Rotary selector switch 5 position - IC digital replacement

Thread Starter

lampel

Joined Feb 17, 2023
9
Hello all ,
I want to use the CYPD3177-24LQXQ chip ,
This chip can negotiate usb-c power delivery,
When the chip first getting the 3.3v power input into it ,
It checkes the resistence in the VBUS_MAX pin ,if its open then the type-c will output 20V ,
If its 5kOhm then the type-c will output 15V, If its 2.4kOhm then the type-c will output 12V, If its 1kOhm then the type-c will output 9V,
And if its connected to GND then the type-c will output 5V .
The way they have implemented the showcase of this chip ability in the
Evalution Board (P.N :CY4533) is by using a 5 pin rotary switch ( P.N : SS-10-15SPE) ,
I Want to control this chip digitally by using a uController.

I want to control all the resistance options by the uController on power up .

What do you think is the easiest way to replace the 5 pin rotary switch digitally
So i can control the resistence of the VBUS_MAX pin digitally ?
After searching the web i have come across somthing that is called SP5T switch
Which i think can replace the 5 pin rotary switch digitally , lets say P.N : ADRF5250 (kinda expensive),
The problem is that have no control over it when the board is powered up ,
The uController is active only a few millSec after 3.3v power up and by then
The CYPD3177-24LQXQ chip has already taken its measurement.
By the way the CYPD3177-24LQXQ chip has an I2C interface so in theory i can access the chip registers via the uController I2C
To Set what ever power i want , but in practice it has a very large amount of unclear registers to be set to achive this ,
So controlling the resistance by a uController seems a far easier approach then the I2C one.
Thanks .
 

crutschow

Joined Mar 14, 2008
34,386
You could use an analog multiplexer such as the 8-channel 74HC4051 to connect the selected resistor to the common I/O pin as controlled by the 3-bit binary input.
Use the 000 state as the connection to ground, and connect a 10kΩ resistor to ground on each mux control input so that the default state before the uC powers up is 5V output (the safest voltage).
Then the uC can select the desired output by activating the proper mux address (or does the chip not respond to the resistance value after power up?).
 

Thread Starter

lampel

Joined Feb 17, 2023
9
@crutschow Thanks for you answer !
Analog mux its a good idea I didn't think about it ,
The chip does not respond to the resistance value after power up (after power up the only way to change the power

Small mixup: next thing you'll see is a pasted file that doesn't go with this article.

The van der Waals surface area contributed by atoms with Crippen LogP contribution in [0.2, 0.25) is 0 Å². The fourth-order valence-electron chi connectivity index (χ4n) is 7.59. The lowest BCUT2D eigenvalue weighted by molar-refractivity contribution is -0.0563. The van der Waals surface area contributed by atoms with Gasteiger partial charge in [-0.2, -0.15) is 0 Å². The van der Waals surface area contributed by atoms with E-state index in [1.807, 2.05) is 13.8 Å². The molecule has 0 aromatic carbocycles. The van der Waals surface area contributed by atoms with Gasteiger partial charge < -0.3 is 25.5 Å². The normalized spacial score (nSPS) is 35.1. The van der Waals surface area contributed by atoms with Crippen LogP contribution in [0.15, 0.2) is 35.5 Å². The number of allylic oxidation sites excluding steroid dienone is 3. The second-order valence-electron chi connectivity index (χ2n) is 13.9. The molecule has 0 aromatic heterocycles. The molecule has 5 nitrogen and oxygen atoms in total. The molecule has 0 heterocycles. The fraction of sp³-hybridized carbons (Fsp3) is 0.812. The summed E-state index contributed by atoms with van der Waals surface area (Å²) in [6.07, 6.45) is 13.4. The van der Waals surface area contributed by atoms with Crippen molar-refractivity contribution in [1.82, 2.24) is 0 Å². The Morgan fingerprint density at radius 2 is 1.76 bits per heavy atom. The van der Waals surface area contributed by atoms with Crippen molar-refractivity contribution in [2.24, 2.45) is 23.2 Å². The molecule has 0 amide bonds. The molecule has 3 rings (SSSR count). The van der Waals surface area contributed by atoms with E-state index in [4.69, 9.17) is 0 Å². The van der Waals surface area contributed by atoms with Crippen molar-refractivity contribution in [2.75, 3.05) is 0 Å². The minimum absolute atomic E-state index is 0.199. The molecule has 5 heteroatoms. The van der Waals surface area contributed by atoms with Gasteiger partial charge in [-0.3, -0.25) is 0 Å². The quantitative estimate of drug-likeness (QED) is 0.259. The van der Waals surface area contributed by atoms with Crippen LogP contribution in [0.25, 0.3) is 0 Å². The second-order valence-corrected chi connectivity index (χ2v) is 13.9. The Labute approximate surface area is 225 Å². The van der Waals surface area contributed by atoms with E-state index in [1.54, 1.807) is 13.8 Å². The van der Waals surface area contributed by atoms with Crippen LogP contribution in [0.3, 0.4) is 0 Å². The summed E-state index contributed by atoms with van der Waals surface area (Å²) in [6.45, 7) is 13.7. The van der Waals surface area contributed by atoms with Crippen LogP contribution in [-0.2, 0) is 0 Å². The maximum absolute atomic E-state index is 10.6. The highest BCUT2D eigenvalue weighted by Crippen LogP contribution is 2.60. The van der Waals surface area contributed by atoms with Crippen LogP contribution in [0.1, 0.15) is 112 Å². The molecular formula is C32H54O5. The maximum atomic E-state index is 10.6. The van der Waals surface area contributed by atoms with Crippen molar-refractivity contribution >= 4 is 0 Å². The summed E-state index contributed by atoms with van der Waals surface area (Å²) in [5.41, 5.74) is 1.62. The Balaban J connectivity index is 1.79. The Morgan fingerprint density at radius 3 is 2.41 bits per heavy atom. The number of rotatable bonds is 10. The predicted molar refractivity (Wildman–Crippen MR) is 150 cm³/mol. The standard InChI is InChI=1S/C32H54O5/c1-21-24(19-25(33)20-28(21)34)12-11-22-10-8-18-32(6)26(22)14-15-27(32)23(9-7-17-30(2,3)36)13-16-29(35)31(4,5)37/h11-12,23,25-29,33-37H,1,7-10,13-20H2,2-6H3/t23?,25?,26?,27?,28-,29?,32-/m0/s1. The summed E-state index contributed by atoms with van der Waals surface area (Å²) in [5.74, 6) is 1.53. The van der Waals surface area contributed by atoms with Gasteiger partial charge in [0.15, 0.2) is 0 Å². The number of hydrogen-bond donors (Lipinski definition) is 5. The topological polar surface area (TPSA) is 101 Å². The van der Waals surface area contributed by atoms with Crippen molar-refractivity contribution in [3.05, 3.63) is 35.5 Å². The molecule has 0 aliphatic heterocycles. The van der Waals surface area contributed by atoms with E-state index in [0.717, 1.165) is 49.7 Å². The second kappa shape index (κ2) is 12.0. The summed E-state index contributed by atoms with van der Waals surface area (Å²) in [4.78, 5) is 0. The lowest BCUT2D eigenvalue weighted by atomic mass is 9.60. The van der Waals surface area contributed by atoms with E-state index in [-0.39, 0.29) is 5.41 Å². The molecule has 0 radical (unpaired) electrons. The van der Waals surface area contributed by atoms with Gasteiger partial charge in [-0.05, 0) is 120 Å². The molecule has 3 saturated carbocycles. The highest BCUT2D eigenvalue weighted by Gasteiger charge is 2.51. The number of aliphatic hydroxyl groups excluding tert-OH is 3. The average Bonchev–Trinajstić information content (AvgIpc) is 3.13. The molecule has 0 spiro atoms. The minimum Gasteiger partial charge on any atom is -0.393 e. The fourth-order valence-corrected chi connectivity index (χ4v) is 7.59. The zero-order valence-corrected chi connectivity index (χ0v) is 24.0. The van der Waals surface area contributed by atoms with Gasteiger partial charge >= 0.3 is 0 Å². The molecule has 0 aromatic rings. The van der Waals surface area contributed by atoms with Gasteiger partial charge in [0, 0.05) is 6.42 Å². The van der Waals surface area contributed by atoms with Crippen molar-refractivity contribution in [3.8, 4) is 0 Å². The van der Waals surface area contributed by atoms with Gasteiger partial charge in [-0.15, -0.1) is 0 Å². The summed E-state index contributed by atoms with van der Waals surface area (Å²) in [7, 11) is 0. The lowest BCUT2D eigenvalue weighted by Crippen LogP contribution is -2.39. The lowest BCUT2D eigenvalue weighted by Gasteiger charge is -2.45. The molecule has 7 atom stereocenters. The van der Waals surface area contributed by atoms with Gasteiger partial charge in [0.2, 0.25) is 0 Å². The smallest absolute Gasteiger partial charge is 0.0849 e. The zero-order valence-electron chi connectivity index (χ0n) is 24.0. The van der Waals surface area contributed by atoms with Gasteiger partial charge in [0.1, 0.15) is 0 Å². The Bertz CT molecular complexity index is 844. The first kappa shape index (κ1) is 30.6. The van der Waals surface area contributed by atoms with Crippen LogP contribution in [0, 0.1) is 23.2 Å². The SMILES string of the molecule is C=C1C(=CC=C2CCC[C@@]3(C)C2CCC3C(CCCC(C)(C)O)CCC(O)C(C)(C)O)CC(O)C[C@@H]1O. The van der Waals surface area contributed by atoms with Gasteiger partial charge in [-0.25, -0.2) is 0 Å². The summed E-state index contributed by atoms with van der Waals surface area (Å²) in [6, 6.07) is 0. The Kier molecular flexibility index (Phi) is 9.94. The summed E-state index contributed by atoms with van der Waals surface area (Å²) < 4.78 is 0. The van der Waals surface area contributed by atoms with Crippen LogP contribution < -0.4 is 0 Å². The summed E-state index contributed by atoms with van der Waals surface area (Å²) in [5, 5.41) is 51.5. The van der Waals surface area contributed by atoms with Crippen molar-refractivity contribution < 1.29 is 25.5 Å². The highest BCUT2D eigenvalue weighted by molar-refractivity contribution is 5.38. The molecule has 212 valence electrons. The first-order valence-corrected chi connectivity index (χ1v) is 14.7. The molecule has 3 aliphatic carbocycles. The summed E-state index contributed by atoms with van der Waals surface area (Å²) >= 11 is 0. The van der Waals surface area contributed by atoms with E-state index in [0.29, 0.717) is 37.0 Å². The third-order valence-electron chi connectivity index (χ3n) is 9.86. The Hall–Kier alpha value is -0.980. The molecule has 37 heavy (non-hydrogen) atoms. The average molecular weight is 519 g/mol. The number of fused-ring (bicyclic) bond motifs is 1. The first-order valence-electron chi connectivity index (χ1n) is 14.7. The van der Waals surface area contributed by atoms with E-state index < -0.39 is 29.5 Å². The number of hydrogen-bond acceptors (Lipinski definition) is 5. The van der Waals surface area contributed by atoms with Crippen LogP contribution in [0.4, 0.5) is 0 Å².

Is by using the I2C
 

Thread Starter

lampel

Joined Feb 17, 2023
9
@crutschow Thanks for you answer !
Analog mux its a good idea I didn't think about it ,
The chip does not respond to the resistance value after power up (after power up the only way to change the power
Is by using the I2C interface .
But maybe it can add like a mosfet or a load switch that is controlled by the uController to verify that the chip is turned off
And only after the uController has set the 3 bit it will power up the chip ?

And after some searching I have found out that there is something that called digital potentiometer ,
So I just need an appropriate resistance range. An example of such a component is the AD5241 from Analog Devices.
What do you about that idea ?
 

crutschow

Joined Mar 14, 2008
34,386
But maybe it can add like a mosfet or a load switch that is controlled by the uController to verify that the chip is turned off
And only after the uController has set the 3 bit it will power up the chip ?
Yes, that should work.
there is something that called digital potentiometer ,
So I just need an appropriate resistance range. An example of such a component is the AD5241 from Analog Devices.
That should also work, as long as inputting the control value using the serial input is not a problem, and you set that before you power up the chip.
Also the resistance tolerance for the 10kΩ pot is ±30% of setting, so you need to allow for that in setting the resistance value.
 
Last edited:

crutschow

Joined Mar 14, 2008
34,386
One question occurred to me about using the digital pot.
If you ever need to go the open-circuit 20V output, the pot can't do that, it can go only to its rated resistance.
 
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